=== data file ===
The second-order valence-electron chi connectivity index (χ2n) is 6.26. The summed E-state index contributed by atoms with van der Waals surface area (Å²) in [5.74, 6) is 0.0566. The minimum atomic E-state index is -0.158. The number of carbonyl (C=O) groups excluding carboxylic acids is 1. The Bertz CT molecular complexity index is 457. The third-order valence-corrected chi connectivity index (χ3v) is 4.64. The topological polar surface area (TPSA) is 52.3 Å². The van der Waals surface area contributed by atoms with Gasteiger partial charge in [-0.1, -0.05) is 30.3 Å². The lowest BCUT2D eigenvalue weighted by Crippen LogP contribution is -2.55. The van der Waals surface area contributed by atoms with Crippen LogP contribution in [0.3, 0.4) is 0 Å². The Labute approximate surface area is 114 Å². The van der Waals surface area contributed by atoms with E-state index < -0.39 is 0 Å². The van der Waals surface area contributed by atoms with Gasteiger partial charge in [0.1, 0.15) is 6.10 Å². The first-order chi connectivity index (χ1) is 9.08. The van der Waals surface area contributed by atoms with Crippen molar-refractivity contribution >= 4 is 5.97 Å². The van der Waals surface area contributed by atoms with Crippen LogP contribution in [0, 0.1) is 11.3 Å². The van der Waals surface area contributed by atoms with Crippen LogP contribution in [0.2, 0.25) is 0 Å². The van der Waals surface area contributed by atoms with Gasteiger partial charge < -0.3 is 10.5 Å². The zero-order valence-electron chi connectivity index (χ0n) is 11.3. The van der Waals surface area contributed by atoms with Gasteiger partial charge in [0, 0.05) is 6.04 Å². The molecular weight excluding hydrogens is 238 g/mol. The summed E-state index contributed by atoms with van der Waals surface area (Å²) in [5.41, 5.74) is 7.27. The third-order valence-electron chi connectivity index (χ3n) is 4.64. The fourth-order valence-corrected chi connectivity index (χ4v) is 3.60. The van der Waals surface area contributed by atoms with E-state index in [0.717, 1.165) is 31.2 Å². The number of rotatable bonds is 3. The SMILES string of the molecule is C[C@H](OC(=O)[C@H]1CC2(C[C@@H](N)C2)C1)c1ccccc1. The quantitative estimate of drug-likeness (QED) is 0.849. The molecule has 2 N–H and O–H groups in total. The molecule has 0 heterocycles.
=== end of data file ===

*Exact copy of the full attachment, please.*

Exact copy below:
The second-order valence-electron chi connectivity index (χ2n) is 6.26. The summed E-state index contributed by atoms with van der Waals surface area (Å²) in [5.74, 6) is 0.0566. The minimum atomic E-state index is -0.158. The number of carbonyl (C=O) groups excluding carboxylic acids is 1. The Bertz CT molecular complexity index is 457. The third-order valence-corrected chi connectivity index (χ3v) is 4.64. The topological polar surface area (TPSA) is 52.3 Å². The van der Waals surface area contributed by atoms with Gasteiger partial charge in [-0.1, -0.05) is 30.3 Å². The lowest BCUT2D eigenvalue weighted by Crippen LogP contribution is -2.55. The van der Waals surface area contributed by atoms with Crippen LogP contribution in [0.3, 0.4) is 0 Å². The Labute approximate surface area is 114 Å². The van der Waals surface area contributed by atoms with E-state index < -0.39 is 0 Å². The van der Waals surface area contributed by atoms with Gasteiger partial charge in [0.1, 0.15) is 6.10 Å². The first-order chi connectivity index (χ1) is 9.08. The van der Waals surface area contributed by atoms with Crippen molar-refractivity contribution >= 4 is 5.97 Å². The van der Waals surface area contributed by atoms with Crippen LogP contribution in [0, 0.1) is 11.3 Å². The van der Waals surface area contributed by atoms with Crippen LogP contribution in [0.2, 0.25) is 0 Å². The van der Waals surface area contributed by atoms with Gasteiger partial charge < -0.3 is 10.5 Å². The zero-order valence-electron chi connectivity index (χ0n) is 11.3. The van der Waals surface area contributed by atoms with Gasteiger partial charge in [0, 0.05) is 6.04 Å². The molecular weight excluding hydrogens is 238 g/mol. The summed E-state index contributed by atoms with van der Waals surface area (Å²) in [5.41, 5.74) is 7.27. The third-order valence-electron chi connectivity index (χ3n) is 4.64. The fourth-order valence-corrected chi connectivity index (χ4v) is 3.60. The van der Waals surface area contributed by atoms with E-state index in [0.717, 1.165) is 31.2 Å². The number of rotatable bonds is 3. The SMILES string of the molecule is C[C@H](OC(=O)[C@H]1CC2(C[C@@H](N)C2)C1)c1ccccc1. The quantitative estimate of drug-likeness (QED) is 0.849. The molecule has 2 N–H and O–H groups in total. The molecule has 0 heterocycles.